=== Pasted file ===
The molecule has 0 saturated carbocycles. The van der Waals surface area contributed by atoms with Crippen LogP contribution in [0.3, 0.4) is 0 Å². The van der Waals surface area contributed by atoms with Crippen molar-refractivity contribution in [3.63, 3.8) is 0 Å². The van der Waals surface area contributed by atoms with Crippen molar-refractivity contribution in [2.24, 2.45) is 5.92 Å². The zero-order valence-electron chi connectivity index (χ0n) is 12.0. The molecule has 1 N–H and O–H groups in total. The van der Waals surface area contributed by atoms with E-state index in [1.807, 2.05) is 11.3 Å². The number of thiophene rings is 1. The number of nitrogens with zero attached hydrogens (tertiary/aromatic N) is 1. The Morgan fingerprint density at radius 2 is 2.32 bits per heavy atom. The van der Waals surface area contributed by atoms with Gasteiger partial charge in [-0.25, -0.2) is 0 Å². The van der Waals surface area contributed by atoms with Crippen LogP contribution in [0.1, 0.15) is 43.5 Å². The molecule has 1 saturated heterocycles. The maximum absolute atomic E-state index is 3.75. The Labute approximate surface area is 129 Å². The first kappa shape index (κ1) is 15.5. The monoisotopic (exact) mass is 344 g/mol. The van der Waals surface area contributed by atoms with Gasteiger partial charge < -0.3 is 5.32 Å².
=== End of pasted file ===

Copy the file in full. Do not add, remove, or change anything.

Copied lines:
The molecule has 0 saturated carbocycles. The van der Waals surface area contributed by atoms with Crippen LogP contribution in [0.3, 0.4) is 0 Å². The van der Waals surface area contributed by atoms with Crippen molar-refractivity contribution in [3.63, 3.8) is 0 Å². The van der Waals surface area contributed by atoms with Crippen molar-refractivity contribution in [2.24, 2.45) is 5.92 Å². The zero-order valence-electron chi connectivity index (χ0n) is 12.0. The molecule has 1 N–H and O–H groups in total. The van der Waals surface area contributed by atoms with E-state index in [1.807, 2.05) is 11.3 Å². The number of thiophene rings is 1. The number of nitrogens with zero attached hydrogens (tertiary/aromatic N) is 1. The Morgan fingerprint density at radius 2 is 2.32 bits per heavy atom. The van der Waals surface area contributed by atoms with Gasteiger partial charge in [-0.25, -0.2) is 0 Å². The van der Waals surface area contributed by atoms with Crippen LogP contribution in [0.1, 0.15) is 43.5 Å². The molecule has 1 saturated heterocycles. The maximum absolute atomic E-state index is 3.75. The Labute approximate surface area is 129 Å². The first kappa shape index (κ1) is 15.5. The monoisotopic (exact) mass is 344 g/mol. The van der Waals surface area contributed by atoms with Gasteiger partial charge < -0.3 is 5.32 Å².